Feb. 28, 1983, represents a watershed moment in the history of American pop culture. On that night, the nation seemingly shut down to watch the final episode of CBS’ groundbreaking military comedy M*A*S*H. The series would wrap its 11-season run with a two-hour finale that would unite 106 million in front of their TV screens with the same purpose: to say goodbye to what had become a family of overfatigued doctors and nurses.
When the series launched in September 1972, CBS executives thought they had greenlighted a comedy. Series creators Gene Reynolds and Larry Gelbart instead gave the network seriocomic vignettes of universal truths about the human condition. “We helped break the boundaries of the boss coming to dinner and burning the roast,” series star Alan Alda (aka Benjamin Franklin “Hawkeye” Pierce) tells The Hollywood Reporter.
Viewers laughed at the characters’ antics in Rosie’s bar or The Swamp with Hawkeye, nestled in his purple robe, the color of royalty. They mourned losses in the operating room, sensed how tightly Radar (Gary Burghoff) clung to his teddy bear at night, and felt Maxwell Klinger’s (Jamie Farr) pride in his Statue of Liberty outfit and B.J. Hunnicutt’s (Mike Farrell) broken heart as he missed his daughter’s childhood. Remember Margaret “Hot Lips” Houlihan’s (Loretta Swit) shaky first attempt at a joke or when her walled emotions leaked out? Millions saw the fatigue of meatball surgery and exasperation knowing the soldiers they healed would soon return with new wounds or in body bags.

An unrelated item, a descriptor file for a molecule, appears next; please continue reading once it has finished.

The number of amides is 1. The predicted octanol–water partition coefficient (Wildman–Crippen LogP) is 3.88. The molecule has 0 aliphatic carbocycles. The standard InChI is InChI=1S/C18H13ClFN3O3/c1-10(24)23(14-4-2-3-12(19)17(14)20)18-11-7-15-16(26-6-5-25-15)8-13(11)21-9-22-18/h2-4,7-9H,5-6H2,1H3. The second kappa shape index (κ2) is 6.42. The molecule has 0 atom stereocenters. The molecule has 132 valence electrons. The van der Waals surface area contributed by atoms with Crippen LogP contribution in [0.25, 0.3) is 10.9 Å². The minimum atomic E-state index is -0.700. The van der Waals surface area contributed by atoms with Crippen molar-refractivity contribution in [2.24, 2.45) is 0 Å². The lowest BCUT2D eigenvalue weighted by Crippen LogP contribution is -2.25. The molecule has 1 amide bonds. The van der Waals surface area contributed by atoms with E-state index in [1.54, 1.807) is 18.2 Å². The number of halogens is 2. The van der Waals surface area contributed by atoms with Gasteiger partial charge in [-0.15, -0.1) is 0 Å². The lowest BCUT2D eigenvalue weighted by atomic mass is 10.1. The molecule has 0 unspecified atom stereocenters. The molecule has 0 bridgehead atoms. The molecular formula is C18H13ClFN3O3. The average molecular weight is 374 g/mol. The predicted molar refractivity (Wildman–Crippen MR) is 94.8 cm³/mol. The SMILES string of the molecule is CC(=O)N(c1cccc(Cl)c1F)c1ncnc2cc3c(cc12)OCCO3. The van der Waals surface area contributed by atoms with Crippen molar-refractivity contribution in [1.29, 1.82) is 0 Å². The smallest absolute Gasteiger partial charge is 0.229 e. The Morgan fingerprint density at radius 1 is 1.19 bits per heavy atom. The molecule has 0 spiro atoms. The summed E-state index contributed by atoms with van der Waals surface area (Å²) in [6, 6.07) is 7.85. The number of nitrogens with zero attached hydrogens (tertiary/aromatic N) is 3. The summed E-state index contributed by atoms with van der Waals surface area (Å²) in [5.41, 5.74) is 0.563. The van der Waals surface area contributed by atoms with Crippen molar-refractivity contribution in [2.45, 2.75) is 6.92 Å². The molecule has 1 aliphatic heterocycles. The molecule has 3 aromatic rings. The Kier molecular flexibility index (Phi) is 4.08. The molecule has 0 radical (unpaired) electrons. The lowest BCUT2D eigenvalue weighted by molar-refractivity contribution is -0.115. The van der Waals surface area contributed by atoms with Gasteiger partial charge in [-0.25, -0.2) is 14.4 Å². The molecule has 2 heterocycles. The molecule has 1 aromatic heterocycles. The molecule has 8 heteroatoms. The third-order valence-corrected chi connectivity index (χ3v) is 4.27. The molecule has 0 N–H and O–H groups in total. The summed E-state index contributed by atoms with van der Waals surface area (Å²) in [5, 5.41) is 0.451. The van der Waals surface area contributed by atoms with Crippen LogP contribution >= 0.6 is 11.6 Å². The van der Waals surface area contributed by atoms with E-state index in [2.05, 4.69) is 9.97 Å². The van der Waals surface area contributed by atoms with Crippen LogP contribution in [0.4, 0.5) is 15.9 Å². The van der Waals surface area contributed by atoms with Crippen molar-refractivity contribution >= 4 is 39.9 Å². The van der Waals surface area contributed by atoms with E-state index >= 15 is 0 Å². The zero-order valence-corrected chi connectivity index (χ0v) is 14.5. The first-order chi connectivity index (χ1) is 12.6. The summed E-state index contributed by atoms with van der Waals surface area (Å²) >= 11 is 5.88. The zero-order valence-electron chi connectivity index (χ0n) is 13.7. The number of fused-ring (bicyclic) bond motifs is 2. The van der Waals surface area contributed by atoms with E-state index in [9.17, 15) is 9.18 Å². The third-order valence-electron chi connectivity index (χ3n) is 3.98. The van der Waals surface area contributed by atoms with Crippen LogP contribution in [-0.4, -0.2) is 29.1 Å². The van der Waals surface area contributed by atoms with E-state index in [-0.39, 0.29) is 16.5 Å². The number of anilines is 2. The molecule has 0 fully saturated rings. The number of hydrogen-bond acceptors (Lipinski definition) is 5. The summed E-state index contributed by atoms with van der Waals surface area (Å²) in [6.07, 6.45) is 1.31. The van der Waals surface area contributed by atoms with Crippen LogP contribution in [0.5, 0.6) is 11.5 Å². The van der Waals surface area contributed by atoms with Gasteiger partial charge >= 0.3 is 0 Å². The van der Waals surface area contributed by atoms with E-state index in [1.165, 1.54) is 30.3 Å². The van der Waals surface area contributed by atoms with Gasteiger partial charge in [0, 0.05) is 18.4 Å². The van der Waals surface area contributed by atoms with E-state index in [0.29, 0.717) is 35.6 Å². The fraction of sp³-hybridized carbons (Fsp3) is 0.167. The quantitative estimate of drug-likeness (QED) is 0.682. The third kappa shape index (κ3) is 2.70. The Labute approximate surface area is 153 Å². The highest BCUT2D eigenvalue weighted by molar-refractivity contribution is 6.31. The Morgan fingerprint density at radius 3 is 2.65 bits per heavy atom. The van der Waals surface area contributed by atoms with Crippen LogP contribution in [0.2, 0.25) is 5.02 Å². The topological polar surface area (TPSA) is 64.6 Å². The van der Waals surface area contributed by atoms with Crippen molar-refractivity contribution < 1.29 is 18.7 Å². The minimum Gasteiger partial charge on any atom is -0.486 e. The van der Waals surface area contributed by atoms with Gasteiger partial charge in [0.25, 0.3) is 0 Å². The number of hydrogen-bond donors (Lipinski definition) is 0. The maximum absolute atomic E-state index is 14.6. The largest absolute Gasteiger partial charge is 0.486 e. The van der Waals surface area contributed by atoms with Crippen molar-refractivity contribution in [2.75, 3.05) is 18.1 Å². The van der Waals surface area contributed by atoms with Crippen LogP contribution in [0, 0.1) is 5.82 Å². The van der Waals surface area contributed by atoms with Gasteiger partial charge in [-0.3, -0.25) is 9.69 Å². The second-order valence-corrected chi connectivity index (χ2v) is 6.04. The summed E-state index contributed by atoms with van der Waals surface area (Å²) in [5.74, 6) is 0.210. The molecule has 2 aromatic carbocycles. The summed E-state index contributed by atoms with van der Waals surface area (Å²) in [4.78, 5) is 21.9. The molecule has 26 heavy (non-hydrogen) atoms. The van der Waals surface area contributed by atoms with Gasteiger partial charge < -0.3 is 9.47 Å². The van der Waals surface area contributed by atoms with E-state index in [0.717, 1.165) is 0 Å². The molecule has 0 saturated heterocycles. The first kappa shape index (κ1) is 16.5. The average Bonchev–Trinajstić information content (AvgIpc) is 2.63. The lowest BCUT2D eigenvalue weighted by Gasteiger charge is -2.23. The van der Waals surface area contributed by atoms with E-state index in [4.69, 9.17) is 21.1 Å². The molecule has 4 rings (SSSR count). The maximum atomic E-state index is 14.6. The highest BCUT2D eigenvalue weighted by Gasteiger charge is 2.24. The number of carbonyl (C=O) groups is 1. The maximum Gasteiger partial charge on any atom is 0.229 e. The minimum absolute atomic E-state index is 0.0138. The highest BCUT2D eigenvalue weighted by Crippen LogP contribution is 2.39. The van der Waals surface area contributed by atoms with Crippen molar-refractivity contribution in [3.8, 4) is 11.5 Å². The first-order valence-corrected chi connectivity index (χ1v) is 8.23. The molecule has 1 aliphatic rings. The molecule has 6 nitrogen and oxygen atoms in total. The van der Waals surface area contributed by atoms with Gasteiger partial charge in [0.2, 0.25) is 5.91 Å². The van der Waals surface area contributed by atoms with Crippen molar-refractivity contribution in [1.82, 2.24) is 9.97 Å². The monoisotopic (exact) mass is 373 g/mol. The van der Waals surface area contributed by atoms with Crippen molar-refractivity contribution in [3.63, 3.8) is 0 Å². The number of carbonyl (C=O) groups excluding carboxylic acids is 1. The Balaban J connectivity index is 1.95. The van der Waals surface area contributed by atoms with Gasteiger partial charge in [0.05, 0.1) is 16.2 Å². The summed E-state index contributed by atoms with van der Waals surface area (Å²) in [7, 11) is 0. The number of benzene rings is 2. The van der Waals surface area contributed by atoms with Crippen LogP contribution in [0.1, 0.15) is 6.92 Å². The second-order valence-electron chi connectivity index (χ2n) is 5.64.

Everyone wanted a part of M*A*S*H. Stars flocked to the set. Prince Charles flirted with the nurses over lunch at the commissary. The Harlem Globetrotters dropped by. You’d be as likely to see Jane Fonda as you would Henry Kissinger waiting in the wings. Years later, Barack Obama would claim to have learned many value lessons from the show.
So, what was M*A*S*H’s secret? The dramedy about the trials and tribulations of a Mobile Army Surgical Hospital unit during the Korean War was really a love story. In building the landmark series, its cast and crew forged a bond of love and respect that lives to this day: a love for truth in storytelling, a love for the audience they were entertaining and a love for each other.
Someone once asked Harry Morgan (who played Col. Sherman Potter from seasons four through 11 and who died in 2011) if working on M*A*S*H had made him a better actor. He responded that it had made him a better person.